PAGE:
Exegesis Volume 2 Issue #28

Exegesis Digest Tue, 20 May 1997


Date: Mon, 19 May 1997 08:16:13 +0000
From: Francis G. Kostella
Subject: Ptolemy, conception, more on proof
In V2 I25, Mary Downing wrote:

> How likely were the ancients --
> really -- to record the "ambient"
> every time they copulated?

Hardly likely at all. In the case of my son, who was "planned" (sort of), I could narrow the conception down to a ten day period, and I'm an astrologer with an interest in knowing this type of information. On the other hand, we should be careful about projecting our attitudes on the people of other eras.

> how sure are we Ptolemy was
> correctly translated . . .  How
> sure are we that the Tetrabiblios
> is, in fact, "all there"?  I believe
> Hindsight et al found missing
> pieces.

As far as the translation goes, the translator's footnotes show enough familiarity with astrology that I'm not concerned with this latest translation to English. So far, my experience with translations of ancient astrology texts done in the last few decades has been that the translators are not utterly ignorant of the practice of astrology. I just read the translator's introduction/notes to Ficino's "Three Books on Life" which actually holds a longish discussion of Ficino's nativity that I did not find fault with. . . in short, we should not assume that all translations are anti-astrology.

As for the Tetrabiblios, I'm sure it is incomplete to some degree. And that's based on simply reading the translation and trying to follow the writing. However, we cannot judge if missing parts are important or not. The problem with questioning accuracy is that it tends to damn the use of Ptolemy's work, for why should we assign authority to that which we are unable to decipher with clarity? I think it is better to view the field as an ongoing, living conversation, where joining the conversation long after ancient authorities is not necessarily a debility, and where our own era's contributions may be just as important as other times and places. (I'm very happy with the resurgent interest in the history of astrology, and in "traditional" astrology, but I worry that some of us are "running away" into the past.) Viewing the field as a conversation rather than a set of rules gives us the chance to investigate the difficult issues by way of more conversation.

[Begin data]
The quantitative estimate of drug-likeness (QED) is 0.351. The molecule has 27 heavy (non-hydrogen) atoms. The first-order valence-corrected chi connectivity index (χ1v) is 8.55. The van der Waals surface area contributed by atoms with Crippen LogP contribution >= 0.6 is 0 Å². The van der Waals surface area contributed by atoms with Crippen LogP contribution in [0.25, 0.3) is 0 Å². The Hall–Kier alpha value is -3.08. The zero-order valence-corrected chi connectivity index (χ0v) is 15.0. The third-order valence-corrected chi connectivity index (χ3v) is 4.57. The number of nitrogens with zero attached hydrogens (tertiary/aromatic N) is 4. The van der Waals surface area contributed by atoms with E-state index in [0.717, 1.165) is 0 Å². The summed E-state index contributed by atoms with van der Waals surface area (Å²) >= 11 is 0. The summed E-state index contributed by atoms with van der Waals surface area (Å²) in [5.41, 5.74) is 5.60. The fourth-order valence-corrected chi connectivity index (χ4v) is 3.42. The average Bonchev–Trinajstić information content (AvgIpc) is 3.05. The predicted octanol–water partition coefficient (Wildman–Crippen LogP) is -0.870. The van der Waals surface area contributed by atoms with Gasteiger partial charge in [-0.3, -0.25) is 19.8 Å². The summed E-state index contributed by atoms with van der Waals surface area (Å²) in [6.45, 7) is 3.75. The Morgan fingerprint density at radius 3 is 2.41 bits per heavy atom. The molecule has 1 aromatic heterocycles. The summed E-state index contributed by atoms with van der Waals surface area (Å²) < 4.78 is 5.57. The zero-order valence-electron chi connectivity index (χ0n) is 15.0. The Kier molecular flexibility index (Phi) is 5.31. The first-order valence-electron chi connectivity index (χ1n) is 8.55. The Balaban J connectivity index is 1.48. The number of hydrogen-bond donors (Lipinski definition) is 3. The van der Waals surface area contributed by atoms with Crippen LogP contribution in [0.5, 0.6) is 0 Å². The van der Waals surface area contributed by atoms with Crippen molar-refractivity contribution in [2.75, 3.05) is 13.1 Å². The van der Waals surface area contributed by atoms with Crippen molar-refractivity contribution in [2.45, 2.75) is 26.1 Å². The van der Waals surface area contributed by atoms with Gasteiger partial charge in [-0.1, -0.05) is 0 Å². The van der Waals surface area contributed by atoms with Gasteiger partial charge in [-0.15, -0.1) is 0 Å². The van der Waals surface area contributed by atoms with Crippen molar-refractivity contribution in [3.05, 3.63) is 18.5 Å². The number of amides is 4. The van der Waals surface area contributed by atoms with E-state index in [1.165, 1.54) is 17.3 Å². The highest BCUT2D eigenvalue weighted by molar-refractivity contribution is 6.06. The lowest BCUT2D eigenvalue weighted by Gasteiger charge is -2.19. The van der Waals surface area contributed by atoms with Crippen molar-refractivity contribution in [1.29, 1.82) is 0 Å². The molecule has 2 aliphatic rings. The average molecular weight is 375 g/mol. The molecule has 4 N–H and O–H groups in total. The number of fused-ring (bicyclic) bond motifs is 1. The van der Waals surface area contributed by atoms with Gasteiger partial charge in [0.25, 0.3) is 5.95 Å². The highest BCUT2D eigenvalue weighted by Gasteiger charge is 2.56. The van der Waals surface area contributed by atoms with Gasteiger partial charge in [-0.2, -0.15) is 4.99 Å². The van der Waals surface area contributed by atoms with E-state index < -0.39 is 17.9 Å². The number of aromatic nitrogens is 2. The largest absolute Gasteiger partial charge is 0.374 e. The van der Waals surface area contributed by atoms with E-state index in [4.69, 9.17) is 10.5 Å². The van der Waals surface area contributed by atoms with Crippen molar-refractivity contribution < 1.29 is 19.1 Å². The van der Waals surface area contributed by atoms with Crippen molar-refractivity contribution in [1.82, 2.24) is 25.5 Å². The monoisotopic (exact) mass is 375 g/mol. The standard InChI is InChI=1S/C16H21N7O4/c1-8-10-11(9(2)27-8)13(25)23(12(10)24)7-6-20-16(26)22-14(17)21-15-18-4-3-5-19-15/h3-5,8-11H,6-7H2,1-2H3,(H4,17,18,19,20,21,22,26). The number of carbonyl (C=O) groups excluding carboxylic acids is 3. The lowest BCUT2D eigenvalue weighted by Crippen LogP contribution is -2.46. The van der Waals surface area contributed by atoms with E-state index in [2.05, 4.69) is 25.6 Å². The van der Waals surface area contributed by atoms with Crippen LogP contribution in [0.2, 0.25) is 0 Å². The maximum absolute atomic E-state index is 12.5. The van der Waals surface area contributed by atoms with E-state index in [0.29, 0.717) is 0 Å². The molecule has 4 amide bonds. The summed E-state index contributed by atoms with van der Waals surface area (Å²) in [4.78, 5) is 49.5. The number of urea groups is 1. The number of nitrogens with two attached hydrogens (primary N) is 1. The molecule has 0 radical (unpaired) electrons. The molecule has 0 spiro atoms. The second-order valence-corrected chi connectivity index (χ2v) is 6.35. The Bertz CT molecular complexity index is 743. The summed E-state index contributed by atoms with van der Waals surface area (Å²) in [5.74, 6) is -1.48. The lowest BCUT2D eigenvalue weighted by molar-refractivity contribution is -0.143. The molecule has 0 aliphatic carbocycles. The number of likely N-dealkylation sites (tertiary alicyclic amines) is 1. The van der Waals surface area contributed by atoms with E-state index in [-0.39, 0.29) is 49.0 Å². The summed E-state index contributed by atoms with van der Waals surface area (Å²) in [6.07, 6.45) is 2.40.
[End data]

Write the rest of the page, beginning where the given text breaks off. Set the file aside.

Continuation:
> This is one of those impossible topics.

Indeed it is, but I think that despite it being "factually unanswerable" it is not profitless to ask the question. The typical manner of teaching astrology is to gloss over these types of questions by showing charts that work, and proceeding onwards with interpretations. Astrology then becomes kind of a "practical engineering" where we cross the valleys with bridges built of bigger and heavier blocks of solid experience that will bear the weight needed. But I often wonder that if we could keep our Beginner's Mind intact if we might not invent some new methods of spanning the open spaces that might suit us better.

For instance, I recall being mystified by the idea that the universe would "stamp" the individual upon her birth, but my concern was easily dismissed by learning enough astrology to see that, indeed, it seems that charts work, and therefore the "stamp" is impressed by some unknown agency. At that time it was easy for me to posit that a physical explanation would eventually be discovered that explained why charts actually work, but I now see that I may have made wrong turn back there, in that I asked the wrong question, and then assumed the evidence somehow answered the question or pointed to an eventual answer.

When given the fact that no known physical agency explained the "stamp" of the stars, why did I continue to assume that a "stamp" must exist? That is, why did I assume that there would be an answer of the sort that would delight a materialist? Why did I not question the need for a "stamp"? What is this "stamp" anyway?

> . . .  all well and good if
> it improves their interpretation
> skills. But they can't prove it. 
> We can only accept their
> teachings as an act of faith.

Right. But when we get right down to it what can we prove? And in which arena can we prove it? And what do we mean by proof in astrology, anyway?

Given the general difficulty of aligning astrology with the prevailing materialist modes of reasoning, and since our culture had abdicated the role of final arbiter to those modes, we're left with only the more personal modes for use within astrology and hardly any manner at all for making points to the culture at large--let alone setting up discourse with other fields of study. One can imagine an astrologer (while speaking as an astrologer) having a meaningful conversation with some varieties of psychologists, but not, say, with nearly any type of practicing physicist.

Within astrology, one can imagine astrologers of various stripes having significant conversations, but the type of conversations where demonstrations and proofs of ideas take place are soft and fuzzy. That is, I can introduce a new concept or technique to astrology, offer it a useful addition to your astrologer's "bag `o tricks", demonstrate a few useful applications with examples (often using natural or political disasters) and off it goes into the canon, perhaps to become popular, or not, but to never really fade away. In my perversity, I nearly introduced a new "example" technique, but I thought twice about it and decided against it lest it come back as a ghost to haunt me. We never speak about "dead" techniques or those that have been disproved . . . or are at least less effective. Why is that?



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